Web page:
This passage occurs in the Revised Common Lectionary and Narrative Lectionary during the Easter Season.
Note: The previous few verses describe Paul's immediate reaction to Athens and will provide insight into this section of Scripture (Acts 17:16-21).
Summary: Paul gives a great apology for the Christian faith here, weaving in Greek philosophy and religious thinking of his day. Yet he never shies away from the most amazing and counter-cultural: That Christ experienced a resurrection from the dead and he will return to judge people. While we may not preach on this text, it is certainly worth reflecting on how Paul does it (or fine, be a modern biblical scholar: how Luke does it through Paul). The more one reads this passage, the more amazed one becomes at how subtly Paul uses words. However, the reader of Paul's letters should not be surprised at Paul's amazing ability to proclaim Christ across cultural boundaries!
I have a websited dedicated to Paul's cross-cultural proclamation. For more on Paul's visit to Athens, you can go here: http://www.zionsjonestown.com/paul/athens/areopagus.htm
Αεριου παγου ("areopagus" or "Mars Hill", 22) Paul gives this speech on a hill named for the Greek god of war. More remarkably, within 100 meters of him is the acropolis, upon which stood the Parthenon. As Paul spoke about God not living in temples made with human hands, a 100 foot high statue of Athena was being worshipped with animal sacrifices; the smoke would have been rising up to the heavens behind Paul; to his left the meat would have been sold in the market. Also, the Areopagus was the ancient court of Athens and hub of philosophical speculation. It was the Harvard Cigar club and Supreme Court rolled into one.
δεισιδαιμονεστερους ("religious/superstitious", 22) You can see the word "daimon" within the word. It can mean god-fearing, but it also tends toward superstitious. This word reminds us that Paul is going to splice words perfectly in this passage, subtly conveying his message. He both compliments them and insults them all at once.
αγνοστω ("unknown" from αγνοστος, 23) Paul says they have a monument to an "agnostic god." I wonder how many in our society worship an "agnostic god"
χειροποιητος ("hand made", 24) While hand-made may have nice connotations today, in the Bible it inevitably refers to idols made from hands. Which is a very, very bad thing. I find this striking that everything made by human hands is tainted with sin in the Bible; even Solomon's Temple will be destroyed by Jesus (Mark 14:58) in order to make the new temple!
θεραπευεται ("serve" or "heal" from θεραπευω, 25) This is fascinating word I would like to study more. English speakers will recognize the word "therapy" and immediately move to healing. However, the original meaning of this word was much more akin to serving the gods, like a priest. In fact, in the Old Testament the word never means heals, as in God heals, but means the people serve the god or king. Jesus turns the Bible upside-down by actually doing the service toward people. My sense is that those who did service to the gods were healed and this is how this word came to have its dual meaning, but I need to research this more.
ψηλαφησειαν ("grope" or "search", 27) Paul uses this word to describe our searching for God. Interestingly, Homer will use this word to discuss cyclops after he is blinded. A striking word to describe our searching for God outside of proclamation!
υπαρχω ("be at one's disposal; exist", 24&27) I never have liked this Greek word because it seems to mean all sorts of the things. The point I want to emphasize here is that when Paul says that God is not far away from us, he more closely means, God is available to us; ie, Paul is not simply discussing physical space, but spiritual space. I argue for this translation because Paul uses the word back in verse 24 to discuss how everything is at God's disposal; by verse 27 Paul is arguing that God is also at our disposal.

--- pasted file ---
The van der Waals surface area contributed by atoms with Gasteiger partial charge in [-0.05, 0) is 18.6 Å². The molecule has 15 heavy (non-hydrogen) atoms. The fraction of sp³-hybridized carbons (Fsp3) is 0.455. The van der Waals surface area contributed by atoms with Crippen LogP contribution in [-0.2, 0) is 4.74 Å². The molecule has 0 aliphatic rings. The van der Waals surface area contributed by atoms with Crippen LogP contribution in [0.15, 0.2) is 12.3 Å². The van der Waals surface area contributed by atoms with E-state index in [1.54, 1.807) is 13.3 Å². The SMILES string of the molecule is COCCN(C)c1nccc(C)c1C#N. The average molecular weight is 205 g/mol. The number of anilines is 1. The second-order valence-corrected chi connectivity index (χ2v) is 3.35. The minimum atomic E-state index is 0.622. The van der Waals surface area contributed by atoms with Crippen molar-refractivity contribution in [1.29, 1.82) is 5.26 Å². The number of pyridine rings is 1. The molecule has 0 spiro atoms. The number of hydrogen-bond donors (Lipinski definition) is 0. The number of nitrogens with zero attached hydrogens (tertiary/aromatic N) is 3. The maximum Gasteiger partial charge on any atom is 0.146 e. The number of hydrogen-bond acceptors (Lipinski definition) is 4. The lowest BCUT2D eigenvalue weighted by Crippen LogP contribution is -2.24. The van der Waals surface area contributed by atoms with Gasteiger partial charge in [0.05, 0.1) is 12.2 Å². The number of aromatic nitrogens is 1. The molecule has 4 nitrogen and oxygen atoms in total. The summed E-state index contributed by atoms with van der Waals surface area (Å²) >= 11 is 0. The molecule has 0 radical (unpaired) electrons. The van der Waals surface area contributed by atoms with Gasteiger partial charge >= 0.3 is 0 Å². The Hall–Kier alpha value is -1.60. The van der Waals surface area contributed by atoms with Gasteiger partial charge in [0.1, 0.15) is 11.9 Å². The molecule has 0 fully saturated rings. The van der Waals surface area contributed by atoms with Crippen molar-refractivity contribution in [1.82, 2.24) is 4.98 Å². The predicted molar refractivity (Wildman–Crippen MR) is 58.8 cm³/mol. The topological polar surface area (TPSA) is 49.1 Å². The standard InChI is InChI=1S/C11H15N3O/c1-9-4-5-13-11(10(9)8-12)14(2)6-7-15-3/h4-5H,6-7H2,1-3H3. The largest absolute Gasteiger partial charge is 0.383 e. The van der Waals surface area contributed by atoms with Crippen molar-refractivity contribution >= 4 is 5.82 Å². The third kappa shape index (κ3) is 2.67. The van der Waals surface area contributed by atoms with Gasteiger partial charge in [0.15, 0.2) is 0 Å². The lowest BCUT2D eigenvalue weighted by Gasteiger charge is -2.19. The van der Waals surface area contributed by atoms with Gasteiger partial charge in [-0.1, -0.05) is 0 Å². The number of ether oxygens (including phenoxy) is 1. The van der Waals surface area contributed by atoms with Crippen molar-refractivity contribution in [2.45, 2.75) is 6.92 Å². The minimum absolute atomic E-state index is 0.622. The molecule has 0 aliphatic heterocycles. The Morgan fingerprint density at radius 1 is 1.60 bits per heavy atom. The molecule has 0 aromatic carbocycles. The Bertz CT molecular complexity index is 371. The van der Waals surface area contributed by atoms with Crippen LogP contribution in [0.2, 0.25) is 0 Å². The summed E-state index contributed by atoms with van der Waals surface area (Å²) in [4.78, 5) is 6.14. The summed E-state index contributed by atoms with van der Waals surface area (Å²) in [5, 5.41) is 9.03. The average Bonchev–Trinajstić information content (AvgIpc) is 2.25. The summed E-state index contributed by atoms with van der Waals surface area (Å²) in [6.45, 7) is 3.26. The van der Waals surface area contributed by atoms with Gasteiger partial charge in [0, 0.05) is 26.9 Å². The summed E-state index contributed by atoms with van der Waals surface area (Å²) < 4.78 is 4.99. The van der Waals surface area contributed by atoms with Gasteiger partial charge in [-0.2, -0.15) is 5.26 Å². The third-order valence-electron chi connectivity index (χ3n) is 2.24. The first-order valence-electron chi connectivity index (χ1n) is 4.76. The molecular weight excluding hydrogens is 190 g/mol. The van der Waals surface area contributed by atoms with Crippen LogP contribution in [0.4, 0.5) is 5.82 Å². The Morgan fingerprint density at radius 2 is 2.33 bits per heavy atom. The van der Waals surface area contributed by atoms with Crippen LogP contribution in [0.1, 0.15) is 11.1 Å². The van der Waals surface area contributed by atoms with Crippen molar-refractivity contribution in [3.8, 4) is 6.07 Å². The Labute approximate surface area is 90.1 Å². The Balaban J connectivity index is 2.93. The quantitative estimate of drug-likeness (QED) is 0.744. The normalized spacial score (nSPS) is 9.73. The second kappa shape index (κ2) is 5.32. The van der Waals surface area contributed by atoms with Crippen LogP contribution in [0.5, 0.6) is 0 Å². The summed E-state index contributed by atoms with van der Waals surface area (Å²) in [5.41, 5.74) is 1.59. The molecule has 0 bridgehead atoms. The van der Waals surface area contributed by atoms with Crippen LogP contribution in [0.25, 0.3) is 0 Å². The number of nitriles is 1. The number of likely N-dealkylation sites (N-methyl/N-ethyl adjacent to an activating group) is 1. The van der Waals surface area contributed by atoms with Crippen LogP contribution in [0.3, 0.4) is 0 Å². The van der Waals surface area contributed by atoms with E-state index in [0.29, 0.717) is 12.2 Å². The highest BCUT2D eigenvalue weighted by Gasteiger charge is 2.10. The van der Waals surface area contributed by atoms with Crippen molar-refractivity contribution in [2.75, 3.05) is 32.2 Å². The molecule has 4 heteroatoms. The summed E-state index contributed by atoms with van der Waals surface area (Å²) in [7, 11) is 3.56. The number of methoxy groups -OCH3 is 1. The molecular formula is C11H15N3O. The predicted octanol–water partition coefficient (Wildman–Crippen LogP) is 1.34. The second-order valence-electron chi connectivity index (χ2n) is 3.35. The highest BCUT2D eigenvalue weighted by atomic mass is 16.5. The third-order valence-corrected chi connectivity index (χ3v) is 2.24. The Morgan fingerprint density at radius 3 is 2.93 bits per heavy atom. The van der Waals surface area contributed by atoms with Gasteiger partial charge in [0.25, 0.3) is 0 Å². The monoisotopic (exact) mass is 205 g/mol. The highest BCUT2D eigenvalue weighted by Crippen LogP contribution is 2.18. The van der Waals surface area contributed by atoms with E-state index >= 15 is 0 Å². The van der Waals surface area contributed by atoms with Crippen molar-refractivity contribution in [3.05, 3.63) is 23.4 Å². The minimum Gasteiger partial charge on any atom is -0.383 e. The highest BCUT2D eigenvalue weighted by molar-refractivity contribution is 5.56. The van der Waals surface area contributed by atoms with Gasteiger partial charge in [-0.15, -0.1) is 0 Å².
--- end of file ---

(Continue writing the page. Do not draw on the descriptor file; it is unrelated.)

μετανοειν ("repent" from μετανοεω, 30) Most times when Biblical writers use this word, they are picking up off of the old Testament concept of repentance as a turning of one's heart and really actions away from sin and toward God. However, within this philosophical mileau of the Areopagus, Paul here, I argue, leans into its more Greek meaning, which means "new mind." Paul is calling them to a new way of thinking, namely, that, God has provided for the:
αναστησας νεκρον ("resurrection from the dead," 31) This was a radical concept for the Greeks. The immortal soul was acceptable, but the resurrection from the dead was just gross. It is after this comment that Paul's speech breaks down and people said, "They've had enough!"
Grammar review: Moods and the Optative
Greek has a number of "moods" for verbs. Moods are not like tenses. Moods describe the role of the verb within the sentence. For example, a verb may be in the indicative mood, which means it describes what happens: "Peter eats dinner." A verb may be in the imperative mood, which means it tells someone what to do: "Eat dinner, Peter!" A verb may be in the infinitive mood: "Peter needed to eat." A verb may also be a participle mood, like "Eating his dinner, Peter..." A verb may also be in the subjunctive mood. "If Peter would eat." In English, however, you need to add helping verbs to make a verb truly subjunctive. Greek simply slaps on a different ending, much to the chagrin of Greek learners! Greek also has another mood, called the optative. It is very rare, occuring less than 40 times in the New Testament. In fact, 15 of these are Paul saying "μη γενοιτο." (Heck no!) The optative mood describes a wish. It is probably best to assume the translators get it right when it comes to the optative. Books upon books are written about the death of the optative mood in Greek. Let me again save you the time: Trust the translators with the optative. With the subjunctive, well, its more subjective ;-) There you have to watch them...